Persepolis

by

Sure, she's from Iran, but, as a child of 1970s progressive Tehran, Satrapi witnessed the overthrow of the repressive (and U.S.-backed) shah only to go through puberty during Ayatollah Khomeini's Islamic Revolution. From teenage rebellion to sexual awakening to adulthood, Persepolis is a small miracle of authenticity, using gentle but barbed humor and naked sincerity to show how human expression — be it artistic, political or personal — struggles and festers beneath the assaults of religious fundamentalism.

Teamed with French animator Vincent Paronnaud, Satrapi adapts her two-part graphic memoir into a politically astute yet personally intimate portrait of love, life and rebellion under theocratic tyranny. Using 2-D, black-and-white hand-drawn animation (a rarity these days) that evokes both Art Spiegelman's Maus and Charles Schulz's Peanuts, the film captures the spirit of its source comic while remaining fluid and expressive.

Paronnaud and Satrapi don't try to replicate Persepolis' printed page but instead use its deceptively simple drawings as a window into Marjane's fractured childhood. With a feather-light touch, the images compress themes of religious oppression, sexual awakening, teenage rebellion, cultural (and generational) conflict and war into a vibrant profile of personal and political exile.

The film may downplay the novel's pull-no-punches politics and critical depictions of Iran's history of class conflict (Satrapi's family was both educated and cosmopolitan) but it presents a wealth of warts-and-all details about Satrapi's life. Savvy historical flashbacks often give way to deeply personal (if somewhat embellished) anecdotes and even sublime humor. The tone is wistful but never bitter and while there's no mistaking its view of fundamentalism, Persepolis never preaches.

What makes it all work is Satrapi's animated alter ego, Marjane, who is an engaging mix of naïveté, imagination and defiance. As a child, she worships Bruce Lee, confides in her wise but irreverent grandmother (voiced by French film legend Danielle Darrieux) and is all too eager to argue with God — a bearded mystic who ineffectually hovers in the clouds above. Charming and precocious, Marjane is the perfect foil for the mullahs' thuggish thought police — she thumbs her nose at their warnings and finds ways to circumnavigate their edicts. In one of the film's best scenes, she runs into a gauntlet of seedy men in trench coats, peddling CD bootlegs like crack cocaine. "Michael Jackson," they whisper, "ABBA." Marjane makes her score then behind closed doors, dons her "Punk Is Not Ded" jacket and rocks out to Iron Maiden. "ABBA is for wimps," she growls.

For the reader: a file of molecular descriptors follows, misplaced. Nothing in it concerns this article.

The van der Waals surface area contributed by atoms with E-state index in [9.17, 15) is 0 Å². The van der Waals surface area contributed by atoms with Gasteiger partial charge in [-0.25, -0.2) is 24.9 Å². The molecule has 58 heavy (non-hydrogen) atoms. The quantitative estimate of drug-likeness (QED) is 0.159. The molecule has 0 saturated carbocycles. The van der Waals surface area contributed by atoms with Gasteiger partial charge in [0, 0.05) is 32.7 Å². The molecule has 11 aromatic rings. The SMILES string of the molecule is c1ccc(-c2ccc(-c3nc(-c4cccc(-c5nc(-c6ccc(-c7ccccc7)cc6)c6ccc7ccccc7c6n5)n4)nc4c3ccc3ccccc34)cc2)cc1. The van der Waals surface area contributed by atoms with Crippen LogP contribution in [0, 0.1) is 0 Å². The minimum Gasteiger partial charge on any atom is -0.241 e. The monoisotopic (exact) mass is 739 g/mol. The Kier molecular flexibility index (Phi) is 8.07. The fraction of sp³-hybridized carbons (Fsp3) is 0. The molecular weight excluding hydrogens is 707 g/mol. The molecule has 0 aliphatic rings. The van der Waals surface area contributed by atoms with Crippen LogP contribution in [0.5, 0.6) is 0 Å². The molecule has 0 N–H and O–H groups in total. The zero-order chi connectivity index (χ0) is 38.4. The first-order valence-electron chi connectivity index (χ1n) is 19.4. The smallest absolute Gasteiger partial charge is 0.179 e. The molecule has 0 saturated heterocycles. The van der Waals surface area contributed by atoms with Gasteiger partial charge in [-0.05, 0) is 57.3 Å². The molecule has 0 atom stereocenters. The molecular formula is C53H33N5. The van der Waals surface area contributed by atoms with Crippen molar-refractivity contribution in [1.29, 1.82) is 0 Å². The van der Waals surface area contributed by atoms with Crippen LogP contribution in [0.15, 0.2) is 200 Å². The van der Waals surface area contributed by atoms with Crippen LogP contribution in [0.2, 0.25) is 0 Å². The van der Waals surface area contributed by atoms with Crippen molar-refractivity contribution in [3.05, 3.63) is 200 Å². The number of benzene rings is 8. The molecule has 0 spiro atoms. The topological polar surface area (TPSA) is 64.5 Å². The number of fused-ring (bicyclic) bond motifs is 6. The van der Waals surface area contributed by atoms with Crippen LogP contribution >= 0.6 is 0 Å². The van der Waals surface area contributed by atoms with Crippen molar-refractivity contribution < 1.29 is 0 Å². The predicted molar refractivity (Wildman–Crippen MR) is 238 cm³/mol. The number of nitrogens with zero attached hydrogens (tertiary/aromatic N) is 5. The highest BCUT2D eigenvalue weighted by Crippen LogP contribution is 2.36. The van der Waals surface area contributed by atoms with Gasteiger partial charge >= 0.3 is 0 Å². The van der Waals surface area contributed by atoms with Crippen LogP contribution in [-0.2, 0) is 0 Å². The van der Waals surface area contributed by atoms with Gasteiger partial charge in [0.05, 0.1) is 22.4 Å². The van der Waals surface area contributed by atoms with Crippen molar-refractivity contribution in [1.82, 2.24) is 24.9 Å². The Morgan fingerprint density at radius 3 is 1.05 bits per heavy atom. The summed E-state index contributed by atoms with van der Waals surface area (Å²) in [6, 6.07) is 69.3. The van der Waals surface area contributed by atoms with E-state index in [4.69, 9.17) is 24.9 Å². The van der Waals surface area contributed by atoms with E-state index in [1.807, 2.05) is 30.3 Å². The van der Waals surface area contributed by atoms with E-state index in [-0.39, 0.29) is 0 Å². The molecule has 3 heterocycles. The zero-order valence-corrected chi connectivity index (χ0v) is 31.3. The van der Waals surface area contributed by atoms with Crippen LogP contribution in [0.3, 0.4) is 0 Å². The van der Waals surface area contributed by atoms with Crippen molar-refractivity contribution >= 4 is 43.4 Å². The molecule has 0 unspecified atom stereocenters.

It's only when Marjane enters adulthood that Persepolis loses momentum. Though her brief marriage to an Iranian layabout is well told, her move to Vienna for college lacks the wit or self-effacing insight that punctuates the rest of the film. Heartbreak and an inability to fit in may illustrate Satrapi's eternal struggle to find a place to finally call her own, but they don't offer much in the way of drama.

Still, it's a small misfire in an otherwise finely etched and poetic film. Persepolis poignantly communicates both the depth and breadth of Satrapi's life while never forgetting to entertain. It is a rare triumph of political criticism, comical invention and emotional resonance. For those who despair under the United States' clash with Islamic fundamentalism, however, Satrapi's message is decidedly mixed. Though she clearly hopes time will remedy Iran's woes, her freedom came at the expense of her beloved home.

Showing at the Detroit Film Theatre (inside the DIA, 5200 Woodward Ave., Detroit), at 7 and 9:30 p.m. on Friday, Jan. 25, at 4, 7 and 9:30 p.m. on Saturday, Jan. 26, and at 2, 4, 7 and 9:30 p.m. on Sunday, Jan. 27. It also screens at 7 and 9:30 p.m. on Friday, Feb. 1, at 4, 7, and 9:30 p.m. on Saturday, Feb. 2, and at 2, 4 and 7 p.m. on Sunday, Feb. 3. Call 313-833-3237 for more information.

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